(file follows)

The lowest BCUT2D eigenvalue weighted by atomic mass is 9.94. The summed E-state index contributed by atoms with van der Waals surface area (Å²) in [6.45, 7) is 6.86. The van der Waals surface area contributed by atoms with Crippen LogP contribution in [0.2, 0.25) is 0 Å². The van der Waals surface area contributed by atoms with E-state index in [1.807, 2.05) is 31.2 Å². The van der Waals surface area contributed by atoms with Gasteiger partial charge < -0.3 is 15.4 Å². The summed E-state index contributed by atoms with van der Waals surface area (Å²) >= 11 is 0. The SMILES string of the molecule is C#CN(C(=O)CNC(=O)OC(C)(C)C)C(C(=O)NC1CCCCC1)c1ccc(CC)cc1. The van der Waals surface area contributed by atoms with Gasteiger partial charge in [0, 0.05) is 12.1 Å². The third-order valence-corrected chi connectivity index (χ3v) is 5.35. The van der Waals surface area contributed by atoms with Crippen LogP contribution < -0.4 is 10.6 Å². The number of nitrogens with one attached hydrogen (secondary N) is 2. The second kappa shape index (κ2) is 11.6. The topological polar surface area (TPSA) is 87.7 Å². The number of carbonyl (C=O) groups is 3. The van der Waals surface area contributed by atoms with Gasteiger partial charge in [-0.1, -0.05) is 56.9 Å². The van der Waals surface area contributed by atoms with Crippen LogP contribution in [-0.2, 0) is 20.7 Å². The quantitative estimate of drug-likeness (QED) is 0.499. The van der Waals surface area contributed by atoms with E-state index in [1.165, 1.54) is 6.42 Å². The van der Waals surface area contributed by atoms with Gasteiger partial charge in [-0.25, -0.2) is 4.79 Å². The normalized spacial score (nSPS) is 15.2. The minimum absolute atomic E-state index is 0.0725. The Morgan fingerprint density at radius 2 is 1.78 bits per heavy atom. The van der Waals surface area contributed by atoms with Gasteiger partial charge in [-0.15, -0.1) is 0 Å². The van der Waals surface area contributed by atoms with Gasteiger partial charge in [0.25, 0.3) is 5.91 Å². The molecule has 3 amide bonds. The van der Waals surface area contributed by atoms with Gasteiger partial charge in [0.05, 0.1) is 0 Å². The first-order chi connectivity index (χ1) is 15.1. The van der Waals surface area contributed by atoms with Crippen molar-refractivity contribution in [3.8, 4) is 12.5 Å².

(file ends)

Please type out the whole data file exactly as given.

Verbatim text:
The lowest BCUT2D eigenvalue weighted by atomic mass is 9.94. The summed E-state index contributed by atoms with van der Waals surface area (Å²) in [6.45, 7) is 6.86. The van der Waals surface area contributed by atoms with Crippen LogP contribution in [0.2, 0.25) is 0 Å². The van der Waals surface area contributed by atoms with E-state index in [1.807, 2.05) is 31.2 Å². The van der Waals surface area contributed by atoms with Gasteiger partial charge < -0.3 is 15.4 Å². The summed E-state index contributed by atoms with van der Waals surface area (Å²) >= 11 is 0. The SMILES string of the molecule is C#CN(C(=O)CNC(=O)OC(C)(C)C)C(C(=O)NC1CCCCC1)c1ccc(CC)cc1. The van der Waals surface area contributed by atoms with Gasteiger partial charge in [0, 0.05) is 12.1 Å². The third-order valence-corrected chi connectivity index (χ3v) is 5.35. The van der Waals surface area contributed by atoms with Crippen LogP contribution < -0.4 is 10.6 Å². The number of nitrogens with one attached hydrogen (secondary N) is 2. The second kappa shape index (κ2) is 11.6. The topological polar surface area (TPSA) is 87.7 Å². The number of carbonyl (C=O) groups is 3. The van der Waals surface area contributed by atoms with Gasteiger partial charge in [-0.1, -0.05) is 56.9 Å². The van der Waals surface area contributed by atoms with Crippen LogP contribution in [-0.2, 0) is 20.7 Å². The quantitative estimate of drug-likeness (QED) is 0.499. The van der Waals surface area contributed by atoms with E-state index in [1.165, 1.54) is 6.42 Å². The van der Waals surface area contributed by atoms with Gasteiger partial charge in [-0.25, -0.2) is 4.79 Å². The normalized spacial score (nSPS) is 15.2. The minimum absolute atomic E-state index is 0.0725. The Morgan fingerprint density at radius 2 is 1.78 bits per heavy atom. The van der Waals surface area contributed by atoms with Gasteiger partial charge in [-0.15, -0.1) is 0 Å². The van der Waals surface area contributed by atoms with Gasteiger partial charge in [0.25, 0.3) is 5.91 Å². The molecule has 3 amide bonds. The van der Waals surface area contributed by atoms with Gasteiger partial charge in [0.05, 0.1) is 0 Å². The first-order chi connectivity index (χ1) is 15.1. The van der Waals surface area contributed by atoms with Crippen molar-refractivity contribution in [3.8, 4) is 12.5 Å².